Table 2. Identification of A. bruennichi venom proteins by liquid chromatography electrospray ionization (nanoLC-ESI)-MS. The analysis of peptide fragments allowed us to identify protein groups with putative venom functions, representing 20 different protein families. Confirming the parallel MALDI-TOF-MS analysis, most proteins could be assigned to the CAP superfamily. ICK = inhibitor cysteine knot and IGFBP = insulin-like growth factor binding protein.
Protein ClassMatched PeptidesMW (kDa)Calc. pIMascot Score Coverage (%)
5′ Nucleotidase424.34.5422817
Astacin-like metalloprotease210.94.7914915
Astacin-like metalloprotease214.45.877613
Astacin-like metalloprotease317.07.935024
Diuretic hormone-like214.69.5526723
ICK 214.74.6820914
ICK 415.76.765924
ITG-like peptide1026.64.78166651
ITG-like peptide824.74.9667338
Leucine-rich-repeat domain2039.74.93427971
Leucine-rich-repeat domain1041.05.2977134
Leucine-rich-repeat domain936.95.7442837
Leucine-rich-repeat domain739.25.1121527
Leucine-rich-repeat domain541.25.5011723
Putative chitinase1235.57.30115945
Putative chitinase830.16.4921939
Putative chitinase218.05.1911211
Putative chitinase347.411.155313
S10 peptidase451.48.0711815
Serine protease853.26.4060824
Serine protease853.26.6446923
Serine protease586.26.541359
Serine protease399.16.271004
Serine protease355.26.13547
Unclassified aranetoxins38.38.0763055
Unclassified aranetoxins512.99.5722032
Unclassified aranetoxins48.28.1820639
Unclassified aranetoxins48.38.1820239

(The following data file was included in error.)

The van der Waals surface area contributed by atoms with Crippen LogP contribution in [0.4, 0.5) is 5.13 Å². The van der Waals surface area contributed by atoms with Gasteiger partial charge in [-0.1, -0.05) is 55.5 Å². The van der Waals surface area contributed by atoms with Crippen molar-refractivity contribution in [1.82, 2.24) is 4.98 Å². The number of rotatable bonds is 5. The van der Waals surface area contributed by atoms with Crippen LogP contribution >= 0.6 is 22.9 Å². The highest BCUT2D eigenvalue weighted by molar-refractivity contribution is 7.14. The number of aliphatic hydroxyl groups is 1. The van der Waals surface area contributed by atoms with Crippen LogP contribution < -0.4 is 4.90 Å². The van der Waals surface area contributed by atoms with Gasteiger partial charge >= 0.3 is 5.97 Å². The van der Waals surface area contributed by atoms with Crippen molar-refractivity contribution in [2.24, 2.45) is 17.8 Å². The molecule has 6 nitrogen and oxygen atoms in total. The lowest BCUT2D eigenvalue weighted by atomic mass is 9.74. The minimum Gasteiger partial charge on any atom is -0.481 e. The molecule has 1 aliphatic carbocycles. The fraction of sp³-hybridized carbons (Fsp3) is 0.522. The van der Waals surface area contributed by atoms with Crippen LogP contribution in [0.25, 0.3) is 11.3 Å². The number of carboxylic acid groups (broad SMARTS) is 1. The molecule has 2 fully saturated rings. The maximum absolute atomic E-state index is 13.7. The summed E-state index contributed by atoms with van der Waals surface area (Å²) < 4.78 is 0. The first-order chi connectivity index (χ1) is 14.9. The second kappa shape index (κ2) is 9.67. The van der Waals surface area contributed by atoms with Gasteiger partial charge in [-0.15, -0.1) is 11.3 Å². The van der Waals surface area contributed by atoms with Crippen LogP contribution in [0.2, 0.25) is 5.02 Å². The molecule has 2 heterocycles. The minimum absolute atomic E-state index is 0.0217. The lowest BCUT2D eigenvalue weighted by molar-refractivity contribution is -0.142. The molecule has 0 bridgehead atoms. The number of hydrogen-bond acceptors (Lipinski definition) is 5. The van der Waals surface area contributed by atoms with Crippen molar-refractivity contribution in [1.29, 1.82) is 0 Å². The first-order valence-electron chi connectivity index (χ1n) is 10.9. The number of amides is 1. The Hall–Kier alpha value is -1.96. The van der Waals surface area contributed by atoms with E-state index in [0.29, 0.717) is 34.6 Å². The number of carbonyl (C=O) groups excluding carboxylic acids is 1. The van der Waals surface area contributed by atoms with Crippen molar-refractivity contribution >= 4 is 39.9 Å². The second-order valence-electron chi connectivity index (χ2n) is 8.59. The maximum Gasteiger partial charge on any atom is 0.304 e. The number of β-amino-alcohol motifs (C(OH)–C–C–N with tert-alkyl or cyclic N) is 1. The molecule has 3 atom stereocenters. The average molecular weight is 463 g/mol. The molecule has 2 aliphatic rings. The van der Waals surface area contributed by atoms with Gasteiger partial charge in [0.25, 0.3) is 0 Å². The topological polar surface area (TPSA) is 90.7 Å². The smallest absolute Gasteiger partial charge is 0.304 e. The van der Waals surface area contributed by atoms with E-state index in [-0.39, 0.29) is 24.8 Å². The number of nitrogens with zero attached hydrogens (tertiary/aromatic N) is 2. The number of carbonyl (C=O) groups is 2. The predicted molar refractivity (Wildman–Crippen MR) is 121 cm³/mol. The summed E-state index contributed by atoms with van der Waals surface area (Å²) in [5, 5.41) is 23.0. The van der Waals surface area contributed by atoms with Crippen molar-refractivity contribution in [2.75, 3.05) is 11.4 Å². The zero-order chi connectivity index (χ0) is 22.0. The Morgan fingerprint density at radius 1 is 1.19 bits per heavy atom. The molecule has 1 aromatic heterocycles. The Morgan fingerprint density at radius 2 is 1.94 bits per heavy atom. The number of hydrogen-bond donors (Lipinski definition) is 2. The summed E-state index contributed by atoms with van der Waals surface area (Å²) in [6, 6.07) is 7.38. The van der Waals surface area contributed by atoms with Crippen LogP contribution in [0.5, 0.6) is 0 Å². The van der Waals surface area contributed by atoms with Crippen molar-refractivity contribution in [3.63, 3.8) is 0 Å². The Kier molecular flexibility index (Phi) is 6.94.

Unclassified aranetoxins28.47.715639
Venom protein 1129.58.0023435

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Lüddecke, T.; von Reumont, B.M.; Förster, F.; Billion, A.; Timm, T.; Lochnit, G.; Vilcinskas, A.; Lemke, S. An Economic Dilemma between Molecular Weapon Systems May Explain an Arachno-Atypical Venom in Wasp Spiders (Argiope bruennichi). Biomolecules 2020, 10, 978.

AMA Style

Lüddecke T, von Reumont BM, Förster F, Billion A, Timm T, Lochnit G, Vilcinskas A, Lemke S. An Economic Dilemma between Molecular Weapon Systems May Explain an Arachno-Atypical Venom in Wasp Spiders (Argiope bruennichi). Biomolecules. 2020; 10(7):978.

Chicago/Turabian Style

Lüddecke, Tim, Björn M. von Reumont, Frank Förster, André Billion, Thomas Timm, Günter Lochnit, Andreas Vilcinskas, and Sarah Lemke. 2020. "An Economic Dilemma between Molecular Weapon Systems May Explain an Arachno-Atypical Venom in Wasp Spiders (Argiope bruennichi)" Biomolecules 10, no. 7: 978.